O.J. Simpson was granted parole Thursday afternoon for his role in a 2007 confrontation over sports memorabilia, and now he says he plans to move back to his home in Florida.
Appearing as inmate No. 1027820, Simpson told the Nevada Board of Parole that he plans to return to the state he once lived before going to prison nearly nine years ago, reports ESPN
Simpson, who is now 70 years old, served nine years of a nine-to-33 year sentence for 12 charges including assault, robbery and kidnapping.
Simpson could now be released from prison as soon as Oct. 1.
In 2007, Simpson was arrested for enlisting armed men to retrieve stolen autographed footballs and various other sports merchandise from a room in a Las Vegas hotel.
Simpson was granted parole in 2013, but was not released from prison.
After the verdict was released, Simpson joked, "I could easily stay in Nevada, but I don't think you guys want me here." A board member then responded, "No comment, sir."
According to ABC News
, moving back to his old house may prove difficult, considering the home that Simpson lived in before going to prison, located in Kendall just south of Miami, is now being listed for close to $1.3 million.
Simpson bought the home in 2000, five years after being acquitted for the murder of Nicole Brown Simpson and Ronald Goldman.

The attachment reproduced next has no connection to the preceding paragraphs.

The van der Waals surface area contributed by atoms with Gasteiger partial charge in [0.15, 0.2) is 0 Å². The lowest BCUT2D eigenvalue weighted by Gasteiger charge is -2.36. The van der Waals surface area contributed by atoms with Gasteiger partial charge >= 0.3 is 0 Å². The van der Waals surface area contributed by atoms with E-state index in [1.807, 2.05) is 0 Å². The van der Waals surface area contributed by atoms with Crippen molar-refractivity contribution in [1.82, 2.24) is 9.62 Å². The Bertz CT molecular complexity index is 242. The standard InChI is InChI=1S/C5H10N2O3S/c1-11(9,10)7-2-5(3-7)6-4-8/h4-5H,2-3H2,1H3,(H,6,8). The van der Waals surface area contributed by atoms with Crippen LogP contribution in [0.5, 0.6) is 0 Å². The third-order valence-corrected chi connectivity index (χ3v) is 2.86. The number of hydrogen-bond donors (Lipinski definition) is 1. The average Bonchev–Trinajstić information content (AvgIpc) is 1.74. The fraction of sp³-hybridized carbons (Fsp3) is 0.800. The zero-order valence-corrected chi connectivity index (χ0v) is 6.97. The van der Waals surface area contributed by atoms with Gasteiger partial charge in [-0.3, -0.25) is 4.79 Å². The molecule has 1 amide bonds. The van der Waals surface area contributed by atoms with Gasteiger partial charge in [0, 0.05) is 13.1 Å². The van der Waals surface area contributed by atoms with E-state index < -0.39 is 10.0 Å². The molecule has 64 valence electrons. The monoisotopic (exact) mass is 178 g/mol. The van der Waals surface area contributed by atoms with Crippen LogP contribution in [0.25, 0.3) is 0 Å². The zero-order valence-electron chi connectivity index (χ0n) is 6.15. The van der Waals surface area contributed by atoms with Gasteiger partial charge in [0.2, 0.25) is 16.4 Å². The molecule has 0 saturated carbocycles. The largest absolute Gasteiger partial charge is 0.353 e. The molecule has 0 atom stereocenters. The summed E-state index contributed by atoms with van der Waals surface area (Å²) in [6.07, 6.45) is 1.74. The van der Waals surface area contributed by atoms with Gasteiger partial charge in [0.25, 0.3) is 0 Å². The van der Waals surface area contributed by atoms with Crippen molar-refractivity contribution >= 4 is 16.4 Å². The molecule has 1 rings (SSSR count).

The Florida Department of Corrections has since released a statement following Simpson's request to move back to the Sunshine State.
According to the Miami New Times
, Simpson wasn't exactly on his best behavior while living in Florida. Back in 2002, he was caught illegally boating in a manatee zone, and he was fined $25,000 for illegally pirating DirecTV channels to his house in 2005.
Also in that same year he told The New York Post
that he accepted free drugs from strangers:
"You can't go to the bathrooms in [South Beach] clubs without somebody saying, 'Juice, you want a hit?' You always get people handing you something. It might be a line of coke with a phone number [in case] you want more,"
“[One] night, it was just pervasive. [So] you take it, put it in your pocket, drive home. Next day, I wake up and look over next to my bed. I had two things I assume were ecstasy pills, a couple of things I assume were cocaine, and one little package of pot. All of them had phone numbers on them. All I could think was, If I got stopped by the cops drivin’ home and told them I didn’t know that was in my pocket, who’s gonna believe that? Only way to avoid it is I don’t go to South Beach anymore!”